Like the cylinder block, the cylinder head is also responsible for holding a number of other components, namely the valvetrain. The valve guides, valve seats, valves, valve springs, valve retainers, valve locks, buckets, followers, lash caps and camshafts are all fitted to the cylinder head. In addition to this responsibility, the cylinder head also plays a role with respect to engine performance. The shape of the combustion chambers, intake ports and exhaust ports will all influence the performance characteristics of the engine.
By Michael Ferrara // Commentary by Allan Lockheed Jr.
Even if you are planning to use a set of off-the-shelf pistons, which provide performance advantages over stock pistons, you may want to consider having the combustion chambers of your cylinder head CNC machined. When properly processed, the CNC chambers will reduce the variance in compression ratio across cylinders. In addition, it will also tend to equalize the burn rate and, when done properly, should eliminate any potential hot spots in the combustion chamber. Machining the chamber also allows deshrouding of the valves which can improve port flow substantially. These benefits allow the engine to run more smoothly as each cylinder is likely to produce equivalent power.
In Japan, a number of top machine shops offer CNC machining of combustion chambers. We sent our Project RH9 GT-R’s cylinder head to NAPREC in Japan to undergo the process. Once the head is received at NAPREC, it’s attached to the fixture that positions the head properly for the machining process. A multi-axis CNC mill then machines each combustion chamber to the same finished shape and volume. The end result is chambers that are within 0.2cc of each other, instead of a factory variance that may be up to 10-times greater. We previously sent out a different cylinder head project to another CNC-porting company. The finish was horrible. That company obviously spent little time in machine setup, programming and tooling to do the job right. The bottom line is that not all CNC chamber processing is equal in quality, so find the right company.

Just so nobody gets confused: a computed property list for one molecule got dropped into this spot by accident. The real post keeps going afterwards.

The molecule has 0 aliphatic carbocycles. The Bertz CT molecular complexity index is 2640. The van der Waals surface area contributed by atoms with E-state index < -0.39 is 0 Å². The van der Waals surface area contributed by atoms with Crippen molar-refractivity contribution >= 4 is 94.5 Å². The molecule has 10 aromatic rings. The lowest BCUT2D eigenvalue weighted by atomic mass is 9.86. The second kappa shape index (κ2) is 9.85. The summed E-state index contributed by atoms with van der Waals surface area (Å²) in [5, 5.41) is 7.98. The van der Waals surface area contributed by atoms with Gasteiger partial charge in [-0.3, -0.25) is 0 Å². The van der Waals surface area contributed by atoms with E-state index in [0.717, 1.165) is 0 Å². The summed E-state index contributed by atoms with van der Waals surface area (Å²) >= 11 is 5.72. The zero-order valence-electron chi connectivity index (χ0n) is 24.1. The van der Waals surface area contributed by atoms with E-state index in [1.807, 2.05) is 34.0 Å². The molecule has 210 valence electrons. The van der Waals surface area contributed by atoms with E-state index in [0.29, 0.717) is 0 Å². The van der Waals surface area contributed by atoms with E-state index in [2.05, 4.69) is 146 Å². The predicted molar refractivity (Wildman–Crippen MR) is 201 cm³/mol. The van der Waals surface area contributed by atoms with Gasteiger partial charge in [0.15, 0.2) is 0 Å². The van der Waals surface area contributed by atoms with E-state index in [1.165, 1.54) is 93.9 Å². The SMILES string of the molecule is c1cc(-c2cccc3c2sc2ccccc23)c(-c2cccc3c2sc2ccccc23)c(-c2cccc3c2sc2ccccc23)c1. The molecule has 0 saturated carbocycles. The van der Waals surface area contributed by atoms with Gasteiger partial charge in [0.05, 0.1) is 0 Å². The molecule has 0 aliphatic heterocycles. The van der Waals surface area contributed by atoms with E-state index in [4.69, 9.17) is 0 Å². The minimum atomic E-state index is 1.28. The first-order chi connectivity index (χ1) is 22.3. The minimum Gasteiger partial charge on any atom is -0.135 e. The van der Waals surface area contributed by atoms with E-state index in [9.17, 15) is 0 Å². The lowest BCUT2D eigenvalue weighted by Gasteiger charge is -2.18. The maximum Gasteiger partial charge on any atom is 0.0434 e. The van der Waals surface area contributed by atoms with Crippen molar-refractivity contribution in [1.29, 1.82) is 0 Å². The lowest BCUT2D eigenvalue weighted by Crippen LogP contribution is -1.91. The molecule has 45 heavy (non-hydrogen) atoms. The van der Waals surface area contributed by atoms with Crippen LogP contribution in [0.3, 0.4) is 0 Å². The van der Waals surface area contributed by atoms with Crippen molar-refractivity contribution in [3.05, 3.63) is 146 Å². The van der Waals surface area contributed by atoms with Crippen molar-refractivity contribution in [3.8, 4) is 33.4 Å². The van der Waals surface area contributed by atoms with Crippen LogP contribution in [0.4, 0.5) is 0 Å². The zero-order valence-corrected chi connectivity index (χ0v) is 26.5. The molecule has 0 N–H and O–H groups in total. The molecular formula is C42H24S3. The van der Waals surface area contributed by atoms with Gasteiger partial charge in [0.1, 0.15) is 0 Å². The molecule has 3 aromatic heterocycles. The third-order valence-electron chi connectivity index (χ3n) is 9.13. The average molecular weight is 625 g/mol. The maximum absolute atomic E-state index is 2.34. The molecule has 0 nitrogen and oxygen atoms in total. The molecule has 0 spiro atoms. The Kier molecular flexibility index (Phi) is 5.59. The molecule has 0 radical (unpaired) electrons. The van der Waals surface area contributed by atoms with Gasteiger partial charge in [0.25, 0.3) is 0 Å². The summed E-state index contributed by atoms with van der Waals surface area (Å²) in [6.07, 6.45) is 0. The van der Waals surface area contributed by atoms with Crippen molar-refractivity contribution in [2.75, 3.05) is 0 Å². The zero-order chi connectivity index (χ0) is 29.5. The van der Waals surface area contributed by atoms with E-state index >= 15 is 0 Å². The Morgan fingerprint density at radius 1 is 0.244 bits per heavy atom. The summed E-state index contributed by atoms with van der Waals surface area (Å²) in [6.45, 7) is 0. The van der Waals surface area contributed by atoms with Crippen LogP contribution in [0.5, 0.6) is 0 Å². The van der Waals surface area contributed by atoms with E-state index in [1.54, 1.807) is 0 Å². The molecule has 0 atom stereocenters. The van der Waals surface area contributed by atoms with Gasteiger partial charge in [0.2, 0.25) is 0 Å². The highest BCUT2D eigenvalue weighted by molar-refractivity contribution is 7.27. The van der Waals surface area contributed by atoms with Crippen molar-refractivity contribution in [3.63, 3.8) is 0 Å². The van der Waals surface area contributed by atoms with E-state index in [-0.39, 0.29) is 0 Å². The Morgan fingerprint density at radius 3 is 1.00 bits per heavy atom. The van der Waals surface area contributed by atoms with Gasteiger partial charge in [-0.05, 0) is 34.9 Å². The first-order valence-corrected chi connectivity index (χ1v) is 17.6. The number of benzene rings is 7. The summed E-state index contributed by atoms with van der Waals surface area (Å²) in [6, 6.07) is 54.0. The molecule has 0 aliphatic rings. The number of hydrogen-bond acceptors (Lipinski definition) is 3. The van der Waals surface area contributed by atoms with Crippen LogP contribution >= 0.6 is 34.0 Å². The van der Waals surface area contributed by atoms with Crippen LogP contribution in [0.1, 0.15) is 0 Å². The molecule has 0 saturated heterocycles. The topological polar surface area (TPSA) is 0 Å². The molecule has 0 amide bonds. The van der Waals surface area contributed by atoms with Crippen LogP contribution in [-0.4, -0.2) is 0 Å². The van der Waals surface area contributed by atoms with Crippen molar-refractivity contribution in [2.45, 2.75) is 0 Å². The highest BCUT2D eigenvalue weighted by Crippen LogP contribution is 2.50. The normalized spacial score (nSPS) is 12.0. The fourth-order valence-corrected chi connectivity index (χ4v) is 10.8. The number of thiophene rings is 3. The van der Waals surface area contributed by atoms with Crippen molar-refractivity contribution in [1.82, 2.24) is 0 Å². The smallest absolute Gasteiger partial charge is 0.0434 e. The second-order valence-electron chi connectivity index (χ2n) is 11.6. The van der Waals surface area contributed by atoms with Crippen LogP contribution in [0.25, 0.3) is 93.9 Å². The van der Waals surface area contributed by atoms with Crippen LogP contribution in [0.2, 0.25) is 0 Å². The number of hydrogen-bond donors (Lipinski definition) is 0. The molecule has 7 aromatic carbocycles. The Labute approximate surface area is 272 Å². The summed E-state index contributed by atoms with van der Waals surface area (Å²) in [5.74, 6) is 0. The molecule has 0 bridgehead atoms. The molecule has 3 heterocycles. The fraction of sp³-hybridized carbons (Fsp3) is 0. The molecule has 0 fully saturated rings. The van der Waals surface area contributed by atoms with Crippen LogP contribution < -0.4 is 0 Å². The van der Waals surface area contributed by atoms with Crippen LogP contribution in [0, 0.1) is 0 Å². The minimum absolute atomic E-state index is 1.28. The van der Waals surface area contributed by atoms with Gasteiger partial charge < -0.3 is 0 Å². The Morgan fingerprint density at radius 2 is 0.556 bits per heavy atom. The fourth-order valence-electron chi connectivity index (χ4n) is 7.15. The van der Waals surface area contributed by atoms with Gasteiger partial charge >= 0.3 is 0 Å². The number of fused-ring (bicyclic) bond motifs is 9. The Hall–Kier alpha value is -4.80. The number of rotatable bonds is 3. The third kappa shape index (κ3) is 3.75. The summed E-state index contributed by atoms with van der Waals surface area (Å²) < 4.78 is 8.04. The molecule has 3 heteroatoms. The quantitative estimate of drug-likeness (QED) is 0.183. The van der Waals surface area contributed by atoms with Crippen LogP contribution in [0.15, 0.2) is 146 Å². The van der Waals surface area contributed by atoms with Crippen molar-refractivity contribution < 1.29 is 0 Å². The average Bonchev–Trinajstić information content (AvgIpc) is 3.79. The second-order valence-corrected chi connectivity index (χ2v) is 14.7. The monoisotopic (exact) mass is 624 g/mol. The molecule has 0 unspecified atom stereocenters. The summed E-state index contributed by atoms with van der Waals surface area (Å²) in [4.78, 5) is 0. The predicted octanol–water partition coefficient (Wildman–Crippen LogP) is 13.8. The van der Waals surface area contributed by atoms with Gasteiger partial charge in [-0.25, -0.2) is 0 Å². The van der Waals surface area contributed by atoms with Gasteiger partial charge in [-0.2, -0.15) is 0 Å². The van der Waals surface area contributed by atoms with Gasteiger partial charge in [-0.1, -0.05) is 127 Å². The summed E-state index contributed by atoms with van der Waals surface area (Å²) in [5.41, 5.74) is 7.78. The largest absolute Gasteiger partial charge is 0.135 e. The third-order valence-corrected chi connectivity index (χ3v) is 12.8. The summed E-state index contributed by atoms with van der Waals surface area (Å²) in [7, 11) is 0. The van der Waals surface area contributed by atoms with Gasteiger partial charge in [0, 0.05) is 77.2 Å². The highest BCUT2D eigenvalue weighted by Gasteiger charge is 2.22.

Modern machining puts custom pistons with optimized crown shapes and valve reliefs within easy reach.
To Quench or Not-to-Quench
Most modern four-valve cylinder heads feature a pentroof design with quench pads behind the intake and exhaust valves in the chamber. When the piston is at Top-Dead-Center (TDC), a good percentage of these quench pads are matched by a flat portion on the piston crown. As the piston rises up on the compression stroke approaching TDC, the air and fuel in the quench area is squished out into the center of the combustion chamber. This squish creates turbulence that improves the quality of the fuel-air mixture and combustion. The tighter the squish clearance, the better; as long as piston- to-head contact is avoided. Some engine builders set this clearance as low as 0.028-inch for a full competition engine, while others never go below 0.040- inch. For the street, the current consensus seems to be a piston-to-head clearance of 0.040-to-0.050-inches. This clearance is critical, because operating at a clearance between 0.055-inch and 0.110-inch actually promotes detonation. Since 1.1mm (or 0.043-inch) head gaskets are among the most popular for import engines, building your engine with a deck between zero and -0.007-inch (piston below the deck) is generally a good target. All of the mentioned clearances are for steel rod engines. Builders of aluminum rod engines should consult the manufacturer for recommendations. When you set an engine up with a tighter quench clearance, be sure to look at the cylinder head quench pads and piston squish areas for evidence of contact during any teardowns.
An improved quench effect combined with the shorter more compact area that the ignition flame front will travel, means complete combustion occurs sooner. This also means that less ignition timing will be required for peak torque. Peak torque should also be higher as the higher cylinder pressures will build after the crank passes TDC at the end of compression and beginning of the power stroke. An optimized shape for a piston and combustion chamber allows combustion to proceed at a controlled and accelerated rate, avoiding detonation and delivering more performance and economy.